Most people are more than happy about the arrival of the spring season, especially people living in the northern regions of the US where winters are bitterly cold. Unfortunately, the spring season is also termite swarming season, and in Massachusetts, eastern subterranean termites can begin swarming as early as March. Lately, temperatures in Massachusetts have been unseasonably warm, which has triggered the emergence of many insect pests. Since daytime temperatures in many areas of Massachusetts reached 50 degrees last month, residents have been reporting sightings of brown marmorated stink bugs, bees, wasps, and Asian lady beetles. While termite swarms have not yet been spotted in Massachusetts, many residents have been calling local pest control hotlines asking if the wood-eating pests are now active in the state.
The emergence of termite swarms indicate that subterranean termite colonies beneath the ground are certainly active, but subterranean termites usually become active well before swarmers (alates) emerge. Central heating allows subterranean termites to remain active within infested homes year round. In some cases, swarms emerge from structures in the middle of winter in the north, as subterranean termites mistake indoor heat during the winter for warm spring temperatures. In fact, heated homes keep surrounding soil in yards warm enough to allow subterranean termites to remain active throughout the winter in residential areas.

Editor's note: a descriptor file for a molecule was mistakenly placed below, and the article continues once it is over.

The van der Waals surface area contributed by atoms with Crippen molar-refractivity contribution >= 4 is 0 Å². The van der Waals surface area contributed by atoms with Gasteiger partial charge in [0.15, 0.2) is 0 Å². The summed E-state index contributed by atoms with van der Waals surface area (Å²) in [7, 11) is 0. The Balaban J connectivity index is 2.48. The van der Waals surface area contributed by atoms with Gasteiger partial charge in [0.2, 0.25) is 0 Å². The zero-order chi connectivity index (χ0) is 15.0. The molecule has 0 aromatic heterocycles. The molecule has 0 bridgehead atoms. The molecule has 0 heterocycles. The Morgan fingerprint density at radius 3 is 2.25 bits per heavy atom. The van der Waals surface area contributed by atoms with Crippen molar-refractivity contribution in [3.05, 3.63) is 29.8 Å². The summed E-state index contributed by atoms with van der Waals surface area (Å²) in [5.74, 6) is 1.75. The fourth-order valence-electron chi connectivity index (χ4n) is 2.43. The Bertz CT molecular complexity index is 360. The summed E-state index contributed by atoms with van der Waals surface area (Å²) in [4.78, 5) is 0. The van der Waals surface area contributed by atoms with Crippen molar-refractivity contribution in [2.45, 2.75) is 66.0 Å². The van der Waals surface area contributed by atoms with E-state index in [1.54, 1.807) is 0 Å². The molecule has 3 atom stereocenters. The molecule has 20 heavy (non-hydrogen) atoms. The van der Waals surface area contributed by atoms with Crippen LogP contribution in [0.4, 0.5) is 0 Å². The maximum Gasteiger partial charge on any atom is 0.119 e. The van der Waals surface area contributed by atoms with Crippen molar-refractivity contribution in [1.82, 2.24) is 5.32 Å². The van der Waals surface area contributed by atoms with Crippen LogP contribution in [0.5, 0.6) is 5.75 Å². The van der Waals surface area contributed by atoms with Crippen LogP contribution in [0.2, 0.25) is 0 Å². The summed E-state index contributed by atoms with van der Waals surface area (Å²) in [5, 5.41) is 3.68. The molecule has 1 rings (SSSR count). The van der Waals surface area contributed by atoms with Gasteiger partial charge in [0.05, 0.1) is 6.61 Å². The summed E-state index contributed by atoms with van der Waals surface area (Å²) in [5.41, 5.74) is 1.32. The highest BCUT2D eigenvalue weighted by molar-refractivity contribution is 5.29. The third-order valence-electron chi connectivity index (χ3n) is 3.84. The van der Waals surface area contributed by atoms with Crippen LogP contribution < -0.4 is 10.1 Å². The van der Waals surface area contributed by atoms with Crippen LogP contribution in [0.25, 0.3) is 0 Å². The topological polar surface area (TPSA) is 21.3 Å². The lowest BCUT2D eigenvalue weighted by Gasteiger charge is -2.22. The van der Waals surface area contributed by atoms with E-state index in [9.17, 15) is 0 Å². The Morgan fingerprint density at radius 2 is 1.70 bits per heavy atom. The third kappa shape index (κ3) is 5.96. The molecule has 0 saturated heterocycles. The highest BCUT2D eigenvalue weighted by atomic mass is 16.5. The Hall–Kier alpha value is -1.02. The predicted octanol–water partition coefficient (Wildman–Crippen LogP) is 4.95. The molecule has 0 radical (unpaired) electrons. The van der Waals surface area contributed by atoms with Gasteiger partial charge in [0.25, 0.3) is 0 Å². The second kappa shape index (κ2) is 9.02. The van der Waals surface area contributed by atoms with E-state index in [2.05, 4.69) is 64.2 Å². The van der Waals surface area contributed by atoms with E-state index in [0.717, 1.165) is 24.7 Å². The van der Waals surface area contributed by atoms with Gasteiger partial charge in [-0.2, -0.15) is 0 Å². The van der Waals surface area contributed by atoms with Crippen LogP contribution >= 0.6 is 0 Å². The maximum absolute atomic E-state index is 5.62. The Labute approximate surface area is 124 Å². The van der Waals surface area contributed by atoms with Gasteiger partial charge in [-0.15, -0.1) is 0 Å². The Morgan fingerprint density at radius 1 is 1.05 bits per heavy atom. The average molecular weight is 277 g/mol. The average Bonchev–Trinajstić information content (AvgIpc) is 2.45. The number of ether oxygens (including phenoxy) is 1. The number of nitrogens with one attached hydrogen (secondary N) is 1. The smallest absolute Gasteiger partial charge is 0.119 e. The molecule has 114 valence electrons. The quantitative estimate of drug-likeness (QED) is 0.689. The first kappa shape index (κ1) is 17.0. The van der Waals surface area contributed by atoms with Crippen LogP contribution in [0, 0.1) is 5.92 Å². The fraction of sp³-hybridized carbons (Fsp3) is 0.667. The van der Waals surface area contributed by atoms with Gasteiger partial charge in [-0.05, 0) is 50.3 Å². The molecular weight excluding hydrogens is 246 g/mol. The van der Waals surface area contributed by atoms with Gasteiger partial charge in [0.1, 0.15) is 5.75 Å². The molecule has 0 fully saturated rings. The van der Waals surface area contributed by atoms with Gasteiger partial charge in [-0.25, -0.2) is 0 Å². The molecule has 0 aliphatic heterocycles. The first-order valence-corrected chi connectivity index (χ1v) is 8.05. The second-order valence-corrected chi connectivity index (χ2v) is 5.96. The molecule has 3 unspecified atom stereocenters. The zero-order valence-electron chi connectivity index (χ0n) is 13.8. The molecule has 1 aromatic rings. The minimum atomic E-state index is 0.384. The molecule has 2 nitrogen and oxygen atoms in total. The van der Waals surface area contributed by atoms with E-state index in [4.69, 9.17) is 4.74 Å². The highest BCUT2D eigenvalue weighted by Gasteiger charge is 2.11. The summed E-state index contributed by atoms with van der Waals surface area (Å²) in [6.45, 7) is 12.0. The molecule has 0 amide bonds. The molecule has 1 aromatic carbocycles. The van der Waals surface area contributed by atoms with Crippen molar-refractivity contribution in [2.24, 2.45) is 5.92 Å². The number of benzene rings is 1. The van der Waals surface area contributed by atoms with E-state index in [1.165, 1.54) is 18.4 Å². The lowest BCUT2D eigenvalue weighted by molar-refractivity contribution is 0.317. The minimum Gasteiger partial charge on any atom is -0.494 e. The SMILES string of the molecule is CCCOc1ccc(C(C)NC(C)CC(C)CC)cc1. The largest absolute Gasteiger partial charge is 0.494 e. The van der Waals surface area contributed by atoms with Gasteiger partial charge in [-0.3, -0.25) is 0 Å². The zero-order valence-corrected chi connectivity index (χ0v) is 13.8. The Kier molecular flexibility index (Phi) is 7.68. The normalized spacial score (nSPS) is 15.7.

Under normal winter conditions where topsoil remains frozen, subterranean termites tunnel to greater depths below the ground where temperatures become progressively warmer. Once adequately warm soil is reached, subterranean termites remain too cold to sustain activity, but warm enough to survive until the arrival of the spring season. On unusually warm winter and early spring days, subterranean termites automatically regain activity and travel back to shallow ground where they may infest structures. No matter the climatic conditions early in the year, subterranean termite workers become active before swarms emerge during the late spring and early summer seasons.
Have you ever witnessed a termite swarm in or near your neighborhood?